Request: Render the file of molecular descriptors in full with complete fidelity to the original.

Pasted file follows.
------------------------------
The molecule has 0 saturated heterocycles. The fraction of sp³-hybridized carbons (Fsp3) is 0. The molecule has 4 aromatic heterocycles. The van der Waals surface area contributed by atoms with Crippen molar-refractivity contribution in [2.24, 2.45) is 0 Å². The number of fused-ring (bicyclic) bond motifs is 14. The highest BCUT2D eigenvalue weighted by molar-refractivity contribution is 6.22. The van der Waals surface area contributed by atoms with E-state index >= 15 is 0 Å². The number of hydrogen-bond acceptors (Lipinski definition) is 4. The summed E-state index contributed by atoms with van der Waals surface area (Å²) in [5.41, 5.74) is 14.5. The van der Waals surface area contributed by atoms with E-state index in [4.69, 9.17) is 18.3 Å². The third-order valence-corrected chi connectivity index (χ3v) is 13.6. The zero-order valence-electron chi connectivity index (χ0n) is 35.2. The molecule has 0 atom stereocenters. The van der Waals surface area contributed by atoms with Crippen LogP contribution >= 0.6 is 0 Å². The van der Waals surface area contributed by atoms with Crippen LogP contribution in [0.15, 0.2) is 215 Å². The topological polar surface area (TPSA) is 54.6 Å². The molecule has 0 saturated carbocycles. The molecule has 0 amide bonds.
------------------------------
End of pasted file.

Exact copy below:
The molecule has 0 saturated heterocycles. The fraction of sp³-hybridized carbons (Fsp3) is 0. The molecule has 4 aromatic heterocycles. The van der Waals surface area contributed by atoms with Crippen molar-refractivity contribution in [2.24, 2.45) is 0 Å². The number of fused-ring (bicyclic) bond motifs is 14. The highest BCUT2D eigenvalue weighted by molar-refractivity contribution is 6.22. The van der Waals surface area contributed by atoms with E-state index >= 15 is 0 Å². The number of hydrogen-bond acceptors (Lipinski definition) is 4. The summed E-state index contributed by atoms with van der Waals surface area (Å²) in [5.41, 5.74) is 14.5. The van der Waals surface area contributed by atoms with E-state index in [4.69, 9.17) is 18.3 Å². The third-order valence-corrected chi connectivity index (χ3v) is 13.6. The zero-order valence-electron chi connectivity index (χ0n) is 35.2. The molecule has 0 atom stereocenters. The van der Waals surface area contributed by atoms with Crippen LogP contribution >= 0.6 is 0 Å². The van der Waals surface area contributed by atoms with Crippen LogP contribution in [0.15, 0.2) is 215 Å². The topological polar surface area (TPSA) is 54.6 Å². The molecule has 0 saturated carbocycles. The molecule has 0 amide bonds.